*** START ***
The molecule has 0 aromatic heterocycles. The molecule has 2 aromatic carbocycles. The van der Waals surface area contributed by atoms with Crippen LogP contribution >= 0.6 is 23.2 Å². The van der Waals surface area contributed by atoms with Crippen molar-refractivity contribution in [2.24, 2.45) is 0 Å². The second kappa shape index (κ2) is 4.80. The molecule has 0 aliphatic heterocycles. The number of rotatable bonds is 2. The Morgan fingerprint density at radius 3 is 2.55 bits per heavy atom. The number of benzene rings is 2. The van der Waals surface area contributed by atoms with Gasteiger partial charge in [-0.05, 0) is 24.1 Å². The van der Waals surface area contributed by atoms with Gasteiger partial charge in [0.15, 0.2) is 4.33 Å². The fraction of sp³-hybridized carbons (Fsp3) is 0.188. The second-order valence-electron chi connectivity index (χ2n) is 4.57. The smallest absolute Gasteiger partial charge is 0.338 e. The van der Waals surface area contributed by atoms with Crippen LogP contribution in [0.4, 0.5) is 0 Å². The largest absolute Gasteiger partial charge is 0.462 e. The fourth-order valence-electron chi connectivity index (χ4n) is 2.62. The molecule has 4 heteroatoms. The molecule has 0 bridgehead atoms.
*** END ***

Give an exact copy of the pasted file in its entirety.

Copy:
The molecule has 0 aromatic heterocycles. The molecule has 2 aromatic carbocycles. The van der Waals surface area contributed by atoms with Crippen LogP contribution >= 0.6 is 23.2 Å². The van der Waals surface area contributed by atoms with Crippen molar-refractivity contribution in [2.24, 2.45) is 0 Å². The second kappa shape index (κ2) is 4.80. The molecule has 0 aliphatic heterocycles. The number of rotatable bonds is 2. The Morgan fingerprint density at radius 3 is 2.55 bits per heavy atom. The number of benzene rings is 2. The van der Waals surface area contributed by atoms with Gasteiger partial charge in [-0.05, 0) is 24.1 Å². The van der Waals surface area contributed by atoms with Gasteiger partial charge in [0.15, 0.2) is 4.33 Å². The fraction of sp³-hybridized carbons (Fsp3) is 0.188. The second-order valence-electron chi connectivity index (χ2n) is 4.57. The smallest absolute Gasteiger partial charge is 0.338 e. The van der Waals surface area contributed by atoms with Crippen LogP contribution in [0.4, 0.5) is 0 Å². The largest absolute Gasteiger partial charge is 0.462 e. The fourth-order valence-electron chi connectivity index (χ4n) is 2.62. The molecule has 4 heteroatoms. The molecule has 0 bridgehead atoms.